Table 2 shows the relationships between various clinical parameters (including IL-22 levels) and the incidence of T2DM, CAD, and T2DM-CAD. Simple logistic regression analysis revealed that age (OR 1.062, 95% CI 1.039 to 1.086; ), hypertension (OR 1.750, 95% CI 1.122 to 2.728; ), stroke (OR 2.978, 95% CI 1.591 to 5.574; ), high-density lipoprotein (HDL; OR 0.381, 95% CI 0.183 to 0.790; ), fasting blood sugar (FBS; OR 1.690, 95% CI 1.372 to 2.082; ), HbA1c (OR 3.505, 95% CI 2.243 to 5.478; ), urea (OR 1.198, 95% CI 1.058 to 1.355, ), creatinine (OR 1.018, 95% CI 1.007 to 1.028, ), and IL-22 (OR 1.042, 95% CI 1.023 to 1.062; ) were associated with the incidence of CAD and T2DM. The OR values were compared to the control group.

Table 2: Logistic regression analysis for the incidence of T2DM, CAD, and T2DM-CAD.

Multiple regression analysis revealed that age (OR 1.082, 95% CI 1.048, 1.111; ) and FBS (OR 1.637, 95% CI 1.316 to 2.035; ) were significantly associated with the incidence of CAD and T2DM. Notably, IL-22 remained significantly and independently associated with the incidence of CAD and T2DM (OR 1.027, 95% CI 1.004 to 1.050; ). The OR values were compared to the control group.

3.3. LPC and Glucose Decrease the Cell Viability of HUVECs in a Concentration-Dependent Manner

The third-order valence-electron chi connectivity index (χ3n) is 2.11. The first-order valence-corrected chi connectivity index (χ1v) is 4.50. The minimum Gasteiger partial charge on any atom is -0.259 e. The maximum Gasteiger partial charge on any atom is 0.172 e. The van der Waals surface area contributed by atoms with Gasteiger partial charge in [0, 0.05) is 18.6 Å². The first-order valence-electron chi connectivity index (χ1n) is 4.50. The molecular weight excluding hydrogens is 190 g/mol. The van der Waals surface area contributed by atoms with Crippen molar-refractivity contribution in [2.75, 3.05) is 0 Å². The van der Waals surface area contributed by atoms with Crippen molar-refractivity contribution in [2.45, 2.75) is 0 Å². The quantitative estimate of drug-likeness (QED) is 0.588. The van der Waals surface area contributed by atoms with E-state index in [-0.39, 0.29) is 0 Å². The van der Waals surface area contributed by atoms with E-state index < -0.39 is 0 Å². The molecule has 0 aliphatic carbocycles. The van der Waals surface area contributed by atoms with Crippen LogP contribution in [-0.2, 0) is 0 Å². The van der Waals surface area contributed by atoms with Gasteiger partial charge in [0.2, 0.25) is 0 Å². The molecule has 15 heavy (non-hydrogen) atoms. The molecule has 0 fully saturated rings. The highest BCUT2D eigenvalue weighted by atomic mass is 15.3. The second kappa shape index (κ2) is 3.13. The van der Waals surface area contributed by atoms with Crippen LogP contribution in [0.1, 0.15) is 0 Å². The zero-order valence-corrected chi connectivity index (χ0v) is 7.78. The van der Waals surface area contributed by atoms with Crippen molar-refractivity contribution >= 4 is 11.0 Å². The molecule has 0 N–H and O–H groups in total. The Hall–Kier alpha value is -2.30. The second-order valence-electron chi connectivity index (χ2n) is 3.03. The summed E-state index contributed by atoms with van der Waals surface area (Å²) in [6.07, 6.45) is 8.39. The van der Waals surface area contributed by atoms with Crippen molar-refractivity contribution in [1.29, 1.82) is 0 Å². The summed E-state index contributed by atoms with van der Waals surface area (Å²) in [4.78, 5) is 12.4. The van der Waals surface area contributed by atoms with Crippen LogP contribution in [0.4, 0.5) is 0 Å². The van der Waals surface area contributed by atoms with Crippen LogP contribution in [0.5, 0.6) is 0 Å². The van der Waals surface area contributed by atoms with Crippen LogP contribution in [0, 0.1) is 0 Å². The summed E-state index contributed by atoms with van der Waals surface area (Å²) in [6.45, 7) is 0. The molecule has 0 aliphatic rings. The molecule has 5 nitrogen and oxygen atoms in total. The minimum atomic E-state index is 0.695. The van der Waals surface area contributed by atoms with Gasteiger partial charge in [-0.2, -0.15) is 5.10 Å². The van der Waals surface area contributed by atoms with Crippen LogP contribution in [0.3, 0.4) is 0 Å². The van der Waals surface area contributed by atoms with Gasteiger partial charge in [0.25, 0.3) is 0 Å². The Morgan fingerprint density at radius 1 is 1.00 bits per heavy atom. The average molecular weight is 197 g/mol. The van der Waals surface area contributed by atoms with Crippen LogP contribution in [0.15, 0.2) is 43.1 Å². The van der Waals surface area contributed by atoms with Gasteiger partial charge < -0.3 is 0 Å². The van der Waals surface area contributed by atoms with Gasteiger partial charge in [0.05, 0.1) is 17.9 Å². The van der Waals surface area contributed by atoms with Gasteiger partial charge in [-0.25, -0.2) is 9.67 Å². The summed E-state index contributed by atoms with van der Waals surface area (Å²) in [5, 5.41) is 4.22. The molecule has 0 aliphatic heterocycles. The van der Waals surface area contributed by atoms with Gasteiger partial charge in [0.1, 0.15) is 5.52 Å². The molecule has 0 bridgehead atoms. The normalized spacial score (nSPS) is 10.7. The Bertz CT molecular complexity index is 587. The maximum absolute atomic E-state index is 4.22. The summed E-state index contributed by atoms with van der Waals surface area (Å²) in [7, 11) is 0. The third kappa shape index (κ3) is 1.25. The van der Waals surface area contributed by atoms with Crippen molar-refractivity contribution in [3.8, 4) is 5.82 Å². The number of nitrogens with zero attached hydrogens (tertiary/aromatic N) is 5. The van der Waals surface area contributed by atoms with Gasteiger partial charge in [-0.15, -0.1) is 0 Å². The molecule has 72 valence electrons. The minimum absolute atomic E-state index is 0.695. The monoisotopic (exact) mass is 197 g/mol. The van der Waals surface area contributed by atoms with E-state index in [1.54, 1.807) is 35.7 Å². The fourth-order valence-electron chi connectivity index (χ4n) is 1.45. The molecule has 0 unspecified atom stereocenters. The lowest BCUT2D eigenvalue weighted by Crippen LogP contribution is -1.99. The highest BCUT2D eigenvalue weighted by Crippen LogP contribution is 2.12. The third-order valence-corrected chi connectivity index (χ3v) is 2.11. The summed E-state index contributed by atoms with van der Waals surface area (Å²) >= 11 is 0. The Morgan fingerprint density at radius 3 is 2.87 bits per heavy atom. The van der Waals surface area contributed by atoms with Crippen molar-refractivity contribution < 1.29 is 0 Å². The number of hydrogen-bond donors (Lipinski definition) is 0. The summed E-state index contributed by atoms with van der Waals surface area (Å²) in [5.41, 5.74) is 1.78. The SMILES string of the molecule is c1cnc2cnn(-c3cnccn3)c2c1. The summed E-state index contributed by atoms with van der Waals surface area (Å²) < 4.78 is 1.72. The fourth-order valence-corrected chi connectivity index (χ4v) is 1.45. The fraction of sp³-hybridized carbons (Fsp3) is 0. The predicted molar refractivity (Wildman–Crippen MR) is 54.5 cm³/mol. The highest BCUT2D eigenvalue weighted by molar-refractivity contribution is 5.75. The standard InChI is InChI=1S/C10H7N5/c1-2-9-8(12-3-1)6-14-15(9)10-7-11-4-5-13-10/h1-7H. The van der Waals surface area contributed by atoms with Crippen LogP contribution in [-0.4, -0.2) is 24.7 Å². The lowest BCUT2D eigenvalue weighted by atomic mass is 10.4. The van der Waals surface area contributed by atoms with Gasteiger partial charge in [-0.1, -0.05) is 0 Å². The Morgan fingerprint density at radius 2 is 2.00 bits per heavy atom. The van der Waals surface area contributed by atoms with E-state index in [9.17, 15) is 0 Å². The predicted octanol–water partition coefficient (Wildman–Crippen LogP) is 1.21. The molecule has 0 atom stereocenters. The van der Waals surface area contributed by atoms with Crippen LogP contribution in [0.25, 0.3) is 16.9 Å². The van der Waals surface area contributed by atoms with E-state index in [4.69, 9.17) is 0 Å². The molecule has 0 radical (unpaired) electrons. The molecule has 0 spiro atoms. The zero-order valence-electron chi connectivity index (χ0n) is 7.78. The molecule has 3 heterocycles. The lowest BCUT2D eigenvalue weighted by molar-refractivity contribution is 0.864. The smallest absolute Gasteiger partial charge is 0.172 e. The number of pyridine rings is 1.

First, to establish a suitable experimental model of HUVEC injury induced by LPC and high concentrations of glucose, we treated HUVECs with different concentrations of LPC (5, 10, 20, and 40 μg/mL) and glucose (5, 15, 30, 60, and 90 mM) in Dulbecco’s Modified Eagle’s Medium (DMEM) for 24 h and assessed the cell viability by using the CCK-8 assay. As shown in Figure 3(a), the relative optical density (OD) values of cells treated with 5, 10, 20, and 40 μg/mL LPC were 90.25%  ± 5.75%, 58.63%  ± 6.86%, 31.09%  ± 9.07%, and 17.75%  ± 4.88%, respectively. The cell viability of HUVECs treated with 10 μg/mL LPC decreased to 59% relative to that of control group. The relative OD values of cells treated with 5, 15, 30, 60, and 90 mM glucose were 93.11%  ± 7.84%, 92.39%  ± 4.35%, 90.22%  ± 4.64%, 85.38%  ± 4.17%, and 75.9%  ± 10.19%, among which HUVECs treated with 30 mM glucose showed significantly decreased cell viability. These results suggest that 10 μg/mL LPC and 30 mM glucose are the appropriate concentrations to establish HUVEC injury model (Figure 3(b)). We also used 10 μg/mL LPC and 30 mM glucose as the combined stimuli.